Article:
The following pages outline some of the few Culpins, from the thousands that have lived over the centuries, that found themselves in trouble with the law.
In early Victorian England crimes were punished by a variety of means including imprisonment, death and transportation. The use of the death penalty for crimes such as theft seems harsh by modern standard but often a sentence such as this was commuted to transportation. Even though this was preferable for the person concerned, it would usually mean that he or she would never have seen their family again.
John Culpin (b xxx) from Edith Weston in the County of Rutland is one such case. He was found guilty of burglary in 1827 and sentenced to death for the crime. John may have committed other crimes but none have been found on record and his court hearing only refers to the one case. The sentence does seem harsh but it was later commuted to transportation. CLICK HERE to read about him.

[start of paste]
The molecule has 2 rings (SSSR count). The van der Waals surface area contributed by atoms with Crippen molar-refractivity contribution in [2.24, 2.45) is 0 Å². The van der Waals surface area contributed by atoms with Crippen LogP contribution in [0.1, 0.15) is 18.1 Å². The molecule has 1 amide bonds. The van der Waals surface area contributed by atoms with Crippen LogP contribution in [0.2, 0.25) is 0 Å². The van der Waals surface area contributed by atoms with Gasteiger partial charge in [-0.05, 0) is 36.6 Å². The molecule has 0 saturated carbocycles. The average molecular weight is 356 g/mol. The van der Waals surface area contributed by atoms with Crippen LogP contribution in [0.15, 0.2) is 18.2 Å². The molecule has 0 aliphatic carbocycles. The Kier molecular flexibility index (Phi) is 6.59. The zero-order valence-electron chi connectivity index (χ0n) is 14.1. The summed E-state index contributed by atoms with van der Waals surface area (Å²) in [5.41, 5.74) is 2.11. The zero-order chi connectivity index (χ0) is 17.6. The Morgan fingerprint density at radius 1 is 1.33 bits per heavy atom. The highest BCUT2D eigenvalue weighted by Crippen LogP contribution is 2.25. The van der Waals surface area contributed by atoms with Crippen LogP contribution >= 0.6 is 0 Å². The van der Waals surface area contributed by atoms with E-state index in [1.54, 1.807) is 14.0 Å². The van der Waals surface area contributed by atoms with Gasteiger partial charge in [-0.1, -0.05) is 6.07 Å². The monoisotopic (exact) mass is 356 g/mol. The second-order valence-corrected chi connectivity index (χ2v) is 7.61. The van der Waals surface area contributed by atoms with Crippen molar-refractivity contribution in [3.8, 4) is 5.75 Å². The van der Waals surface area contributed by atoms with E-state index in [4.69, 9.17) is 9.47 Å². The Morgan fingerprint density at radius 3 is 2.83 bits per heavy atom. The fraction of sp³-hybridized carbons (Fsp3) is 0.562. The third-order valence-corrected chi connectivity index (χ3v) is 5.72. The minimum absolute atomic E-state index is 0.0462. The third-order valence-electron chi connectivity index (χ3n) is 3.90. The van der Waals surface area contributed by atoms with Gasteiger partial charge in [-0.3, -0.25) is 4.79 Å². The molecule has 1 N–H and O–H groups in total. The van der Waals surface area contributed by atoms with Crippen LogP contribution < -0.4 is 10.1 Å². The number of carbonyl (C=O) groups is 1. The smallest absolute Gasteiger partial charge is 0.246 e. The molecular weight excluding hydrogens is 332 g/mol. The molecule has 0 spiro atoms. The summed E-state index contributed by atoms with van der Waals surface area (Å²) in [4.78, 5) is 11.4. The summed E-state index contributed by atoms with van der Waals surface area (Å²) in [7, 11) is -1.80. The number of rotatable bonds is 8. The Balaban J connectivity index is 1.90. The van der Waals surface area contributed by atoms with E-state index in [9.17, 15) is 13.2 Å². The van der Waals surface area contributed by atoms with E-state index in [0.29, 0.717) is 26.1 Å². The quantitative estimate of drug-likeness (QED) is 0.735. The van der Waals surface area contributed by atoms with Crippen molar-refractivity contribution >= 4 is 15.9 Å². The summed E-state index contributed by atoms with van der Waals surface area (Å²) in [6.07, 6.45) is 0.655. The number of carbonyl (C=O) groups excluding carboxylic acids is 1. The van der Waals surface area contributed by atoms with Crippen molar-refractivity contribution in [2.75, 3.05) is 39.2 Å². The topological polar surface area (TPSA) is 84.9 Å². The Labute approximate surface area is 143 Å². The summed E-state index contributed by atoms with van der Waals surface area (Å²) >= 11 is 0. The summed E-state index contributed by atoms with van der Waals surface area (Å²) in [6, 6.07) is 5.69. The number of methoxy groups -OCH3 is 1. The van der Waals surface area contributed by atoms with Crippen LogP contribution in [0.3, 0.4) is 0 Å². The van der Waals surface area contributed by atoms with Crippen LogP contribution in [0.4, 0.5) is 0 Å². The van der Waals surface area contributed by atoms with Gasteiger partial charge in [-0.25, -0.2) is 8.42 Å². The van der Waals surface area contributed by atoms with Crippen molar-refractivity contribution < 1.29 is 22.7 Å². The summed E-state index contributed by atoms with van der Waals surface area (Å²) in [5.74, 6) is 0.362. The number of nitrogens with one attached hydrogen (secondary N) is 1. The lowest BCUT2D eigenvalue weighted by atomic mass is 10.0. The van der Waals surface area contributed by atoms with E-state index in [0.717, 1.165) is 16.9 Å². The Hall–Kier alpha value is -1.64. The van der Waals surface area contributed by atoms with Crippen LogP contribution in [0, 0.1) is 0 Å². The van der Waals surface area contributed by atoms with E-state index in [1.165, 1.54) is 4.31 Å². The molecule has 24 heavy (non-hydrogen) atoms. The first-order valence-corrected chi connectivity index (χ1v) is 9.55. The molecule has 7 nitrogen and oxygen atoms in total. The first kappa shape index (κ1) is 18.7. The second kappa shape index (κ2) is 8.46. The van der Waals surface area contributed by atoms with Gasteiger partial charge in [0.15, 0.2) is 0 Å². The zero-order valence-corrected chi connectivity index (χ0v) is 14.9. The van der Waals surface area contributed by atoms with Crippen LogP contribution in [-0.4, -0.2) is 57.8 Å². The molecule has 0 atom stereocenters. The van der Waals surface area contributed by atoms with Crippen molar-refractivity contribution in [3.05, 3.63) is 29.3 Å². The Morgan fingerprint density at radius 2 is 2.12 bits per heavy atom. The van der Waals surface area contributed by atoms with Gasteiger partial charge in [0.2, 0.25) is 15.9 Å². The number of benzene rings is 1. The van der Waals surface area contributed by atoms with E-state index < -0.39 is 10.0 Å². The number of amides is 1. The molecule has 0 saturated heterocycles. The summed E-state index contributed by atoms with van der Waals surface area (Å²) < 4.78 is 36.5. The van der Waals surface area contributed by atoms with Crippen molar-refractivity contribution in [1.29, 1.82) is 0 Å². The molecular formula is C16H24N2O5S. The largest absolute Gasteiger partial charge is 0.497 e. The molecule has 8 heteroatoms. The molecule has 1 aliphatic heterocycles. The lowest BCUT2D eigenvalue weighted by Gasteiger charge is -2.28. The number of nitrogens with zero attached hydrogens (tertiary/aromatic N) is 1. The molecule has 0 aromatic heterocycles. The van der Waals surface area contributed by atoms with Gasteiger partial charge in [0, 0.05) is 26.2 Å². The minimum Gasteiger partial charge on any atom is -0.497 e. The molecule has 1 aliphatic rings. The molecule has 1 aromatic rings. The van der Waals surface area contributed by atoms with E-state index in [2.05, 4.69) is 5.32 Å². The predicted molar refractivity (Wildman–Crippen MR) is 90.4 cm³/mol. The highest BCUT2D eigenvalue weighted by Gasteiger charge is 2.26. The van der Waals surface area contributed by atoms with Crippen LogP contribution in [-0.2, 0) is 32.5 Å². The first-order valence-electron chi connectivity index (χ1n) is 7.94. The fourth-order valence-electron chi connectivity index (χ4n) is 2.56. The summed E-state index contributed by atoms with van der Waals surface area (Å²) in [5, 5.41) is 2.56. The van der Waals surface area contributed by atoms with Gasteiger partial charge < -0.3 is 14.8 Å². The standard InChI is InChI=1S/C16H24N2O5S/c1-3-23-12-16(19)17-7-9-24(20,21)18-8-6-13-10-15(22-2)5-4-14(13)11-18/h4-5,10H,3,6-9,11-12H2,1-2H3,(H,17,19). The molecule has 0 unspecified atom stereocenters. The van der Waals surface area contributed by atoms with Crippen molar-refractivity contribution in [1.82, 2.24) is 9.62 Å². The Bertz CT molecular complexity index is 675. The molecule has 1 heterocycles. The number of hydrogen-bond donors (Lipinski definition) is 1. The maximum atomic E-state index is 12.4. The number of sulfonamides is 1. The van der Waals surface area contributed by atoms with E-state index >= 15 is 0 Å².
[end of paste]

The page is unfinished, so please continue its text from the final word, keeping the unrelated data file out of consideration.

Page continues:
It must be coincidental but two other people called John Culpin ended up in trouble with the law, all three were only distantly related.
One was John Culpin, from Upton near Castor in Northamptonshire. He was also transported. Although the first John was transported for what appears to be a single crime, John of Upton was transported after a series of crimes in the area. CLICK HERE to find out about his crimes, subsequent transportation and life in Tasmania.
The third John Culpin to get into trouble, was John Culpin of Newborough, near Peterborough. By contrast to the other two, this John was a highly successful farmer and he was the victim not the perpetrator.
Other Crime and Punishments involving Culpins
- Peter Culpin – alleges that he was the subject of a Violent Theft and Highway Robbery: 26 Dec 1827: Peter Street, Soho, London
- Richard Culpin. Richard was a policeman with the Metropolitan Police in the 1870s